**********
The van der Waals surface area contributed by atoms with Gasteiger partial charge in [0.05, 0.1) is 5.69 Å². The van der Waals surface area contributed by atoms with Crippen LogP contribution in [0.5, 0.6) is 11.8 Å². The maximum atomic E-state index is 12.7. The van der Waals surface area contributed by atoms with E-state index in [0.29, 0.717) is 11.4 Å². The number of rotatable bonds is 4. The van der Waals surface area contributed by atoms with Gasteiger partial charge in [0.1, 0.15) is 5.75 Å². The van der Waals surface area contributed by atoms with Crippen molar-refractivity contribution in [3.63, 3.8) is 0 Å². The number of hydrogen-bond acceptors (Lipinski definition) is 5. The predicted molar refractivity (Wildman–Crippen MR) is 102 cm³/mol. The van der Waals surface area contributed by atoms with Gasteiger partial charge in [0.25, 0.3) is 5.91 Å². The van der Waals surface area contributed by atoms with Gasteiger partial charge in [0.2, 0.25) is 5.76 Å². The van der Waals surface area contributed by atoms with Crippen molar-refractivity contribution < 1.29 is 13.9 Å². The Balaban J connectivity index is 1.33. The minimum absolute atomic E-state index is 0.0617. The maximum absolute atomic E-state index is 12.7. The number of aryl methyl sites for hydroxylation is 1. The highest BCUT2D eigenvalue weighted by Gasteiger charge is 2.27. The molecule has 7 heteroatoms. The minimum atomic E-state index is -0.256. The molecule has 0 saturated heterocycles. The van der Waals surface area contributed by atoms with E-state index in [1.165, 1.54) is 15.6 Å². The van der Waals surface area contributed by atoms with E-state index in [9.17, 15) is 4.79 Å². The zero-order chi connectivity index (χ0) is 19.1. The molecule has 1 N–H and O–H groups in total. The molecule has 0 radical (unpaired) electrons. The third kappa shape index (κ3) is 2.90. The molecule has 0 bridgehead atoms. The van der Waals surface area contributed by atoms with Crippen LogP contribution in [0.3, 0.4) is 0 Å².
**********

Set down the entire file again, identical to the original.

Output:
The van der Waals surface area contributed by atoms with Gasteiger partial charge in [0.05, 0.1) is 5.69 Å². The van der Waals surface area contributed by atoms with Crippen LogP contribution in [0.5, 0.6) is 11.8 Å². The maximum atomic E-state index is 12.7. The van der Waals surface area contributed by atoms with E-state index in [0.29, 0.717) is 11.4 Å². The number of rotatable bonds is 4. The van der Waals surface area contributed by atoms with Gasteiger partial charge in [0.1, 0.15) is 5.75 Å². The van der Waals surface area contributed by atoms with Crippen molar-refractivity contribution in [3.63, 3.8) is 0 Å². The number of hydrogen-bond acceptors (Lipinski definition) is 5. The predicted molar refractivity (Wildman–Crippen MR) is 102 cm³/mol. The van der Waals surface area contributed by atoms with Gasteiger partial charge in [0.25, 0.3) is 5.91 Å². The van der Waals surface area contributed by atoms with Gasteiger partial charge in [0.2, 0.25) is 5.76 Å². The van der Waals surface area contributed by atoms with Crippen molar-refractivity contribution < 1.29 is 13.9 Å². The Balaban J connectivity index is 1.33. The minimum absolute atomic E-state index is 0.0617. The maximum absolute atomic E-state index is 12.7. The number of aryl methyl sites for hydroxylation is 1. The highest BCUT2D eigenvalue weighted by Gasteiger charge is 2.27. The molecule has 7 heteroatoms. The minimum atomic E-state index is -0.256. The molecule has 0 saturated heterocycles. The van der Waals surface area contributed by atoms with E-state index in [1.165, 1.54) is 15.6 Å². The van der Waals surface area contributed by atoms with E-state index in [9.17, 15) is 4.79 Å². The zero-order chi connectivity index (χ0) is 19.1. The molecule has 1 N–H and O–H groups in total. The molecule has 0 radical (unpaired) electrons. The third kappa shape index (κ3) is 2.90. The molecule has 0 bridgehead atoms. The van der Waals surface area contributed by atoms with Crippen LogP contribution in [0.3, 0.4) is 0 Å².